Monday, October 22, 2007

#123: Referendum

As in the past, yesterday's referendum was just another show. Almost everyone who went to vote encountered the same problems: somebody had already voted for them, their parents, siblings. Plus, don't forget that every family in Kyrgyzstan has at least 1 person abroad, temporarily or permanently.

My fellow bloggers all wrote about similar stories how they found other people's signatures against their names in the voters' lists. I went to vote after 6pm on the way to buys some food. I did not find my name in the list although I had been living there for almost 2 years. They included me in the additional list, but they did not check my propiska, Soviet-era residence registration stamp. You have to have your propiska to be able to vote in one place.

Ballot-stuffing was omnipresent. People witnessed hundreds of cases. One of my colleagues said a person dropped around 500 (!) ballots at a time. Observers are saying that in reality only 30% of people voted, while officially the turnout was more than 80%. As by divine intervention, 75% of people voted both for the Constitution and the Elections Code, according to the government. It did not want to look shameless to put 99% of "approval of government's policies."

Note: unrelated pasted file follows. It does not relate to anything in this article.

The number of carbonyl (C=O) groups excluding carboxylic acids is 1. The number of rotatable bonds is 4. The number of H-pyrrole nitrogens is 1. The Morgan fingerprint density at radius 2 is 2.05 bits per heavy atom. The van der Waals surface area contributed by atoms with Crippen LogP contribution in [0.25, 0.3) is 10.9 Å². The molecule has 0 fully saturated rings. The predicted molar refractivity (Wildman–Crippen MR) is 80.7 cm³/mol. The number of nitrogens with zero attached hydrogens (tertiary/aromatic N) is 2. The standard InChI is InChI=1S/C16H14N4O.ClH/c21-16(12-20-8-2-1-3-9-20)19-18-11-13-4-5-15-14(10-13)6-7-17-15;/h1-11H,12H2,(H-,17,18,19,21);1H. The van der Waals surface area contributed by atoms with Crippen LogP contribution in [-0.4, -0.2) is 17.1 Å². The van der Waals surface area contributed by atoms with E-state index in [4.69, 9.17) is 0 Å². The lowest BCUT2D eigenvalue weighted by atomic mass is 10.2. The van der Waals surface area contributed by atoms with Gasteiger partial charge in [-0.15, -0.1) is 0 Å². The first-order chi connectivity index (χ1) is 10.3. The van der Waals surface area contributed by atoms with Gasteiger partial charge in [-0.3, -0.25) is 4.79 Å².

Although I was starting to have doubts about early parliamentary elections - President's Ak-Jol party is not doing particularly well among the public (although public opinion never mattered in Kyrgyzstan) - the President today dissolved the Parliament. Elections are expected to be in mid-December, probably 16th.

In a way, I blame the Kyrgyz people for letting this happen to our country. We forget things easily. On Saturday I was watching the National TV, which was showing "special edition of news" on Bakiev's visit to his homeregion Jalalabad. In every village he visited, the local government had prepared dejurniy aksakals (literally, 'on-duty elderly'), who were ready to praise the president "on behalf of the whole community." The National TV also portrayed these speeches as a sign of "community support and confidence in the President's policies." We have been there with Askar Akaev.

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